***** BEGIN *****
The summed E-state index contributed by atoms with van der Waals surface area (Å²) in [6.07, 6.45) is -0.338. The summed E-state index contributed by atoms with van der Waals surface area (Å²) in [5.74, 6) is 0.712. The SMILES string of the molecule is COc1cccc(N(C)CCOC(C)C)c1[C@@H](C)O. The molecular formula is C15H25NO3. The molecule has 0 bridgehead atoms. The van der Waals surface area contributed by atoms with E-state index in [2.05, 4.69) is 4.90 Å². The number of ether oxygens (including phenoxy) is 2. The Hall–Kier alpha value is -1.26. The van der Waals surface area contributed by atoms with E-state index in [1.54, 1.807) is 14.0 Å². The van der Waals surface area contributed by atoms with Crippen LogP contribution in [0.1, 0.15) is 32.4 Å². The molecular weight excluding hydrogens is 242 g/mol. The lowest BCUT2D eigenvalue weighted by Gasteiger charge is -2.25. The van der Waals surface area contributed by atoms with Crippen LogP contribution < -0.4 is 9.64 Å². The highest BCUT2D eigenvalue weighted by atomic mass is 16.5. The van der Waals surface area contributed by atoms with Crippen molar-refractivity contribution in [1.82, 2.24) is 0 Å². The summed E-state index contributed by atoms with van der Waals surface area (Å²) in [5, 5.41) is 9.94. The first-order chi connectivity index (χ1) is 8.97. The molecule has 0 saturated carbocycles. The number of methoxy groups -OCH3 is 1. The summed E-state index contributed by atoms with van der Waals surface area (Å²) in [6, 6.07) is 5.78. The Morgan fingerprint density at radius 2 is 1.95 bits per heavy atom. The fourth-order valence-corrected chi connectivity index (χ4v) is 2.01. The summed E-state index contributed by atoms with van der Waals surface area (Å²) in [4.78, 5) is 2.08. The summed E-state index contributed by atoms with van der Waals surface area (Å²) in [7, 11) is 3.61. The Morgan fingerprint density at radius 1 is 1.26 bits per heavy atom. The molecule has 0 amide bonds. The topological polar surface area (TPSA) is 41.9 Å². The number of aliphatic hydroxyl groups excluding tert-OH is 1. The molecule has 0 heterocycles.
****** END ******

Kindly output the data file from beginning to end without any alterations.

The summed E-state index contributed by atoms with van der Waals surface area (Å²) in [6.07, 6.45) is -0.338. The summed E-state index contributed by atoms with van der Waals surface area (Å²) in [5.74, 6) is 0.712. The SMILES string of the molecule is COc1cccc(N(C)CCOC(C)C)c1[C@@H](C)O. The molecular formula is C15H25NO3. The molecule has 0 bridgehead atoms. The van der Waals surface area contributed by atoms with E-state index in [2.05, 4.69) is 4.90 Å². The number of ether oxygens (including phenoxy) is 2. The Hall–Kier alpha value is -1.26. The van der Waals surface area contributed by atoms with E-state index in [1.54, 1.807) is 14.0 Å². The van der Waals surface area contributed by atoms with Crippen LogP contribution in [0.1, 0.15) is 32.4 Å². The molecular weight excluding hydrogens is 242 g/mol. The lowest BCUT2D eigenvalue weighted by Gasteiger charge is -2.25. The van der Waals surface area contributed by atoms with Crippen LogP contribution < -0.4 is 9.64 Å². The highest BCUT2D eigenvalue weighted by atomic mass is 16.5. The van der Waals surface area contributed by atoms with Crippen molar-refractivity contribution in [1.82, 2.24) is 0 Å². The summed E-state index contributed by atoms with van der Waals surface area (Å²) in [5, 5.41) is 9.94. The first-order chi connectivity index (χ1) is 8.97. The molecule has 0 saturated carbocycles. The number of methoxy groups -OCH3 is 1. The summed E-state index contributed by atoms with van der Waals surface area (Å²) in [6, 6.07) is 5.78. The Morgan fingerprint density at radius 2 is 1.95 bits per heavy atom. The fourth-order valence-corrected chi connectivity index (χ4v) is 2.01. The summed E-state index contributed by atoms with van der Waals surface area (Å²) in [4.78, 5) is 2.08. The summed E-state index contributed by atoms with van der Waals surface area (Å²) in [7, 11) is 3.61. The Morgan fingerprint density at radius 1 is 1.26 bits per heavy atom. The molecule has 0 amide bonds. The topological polar surface area (TPSA) is 41.9 Å². The number of aliphatic hydroxyl groups excluding tert-OH is 1. The molecule has 0 heterocycles.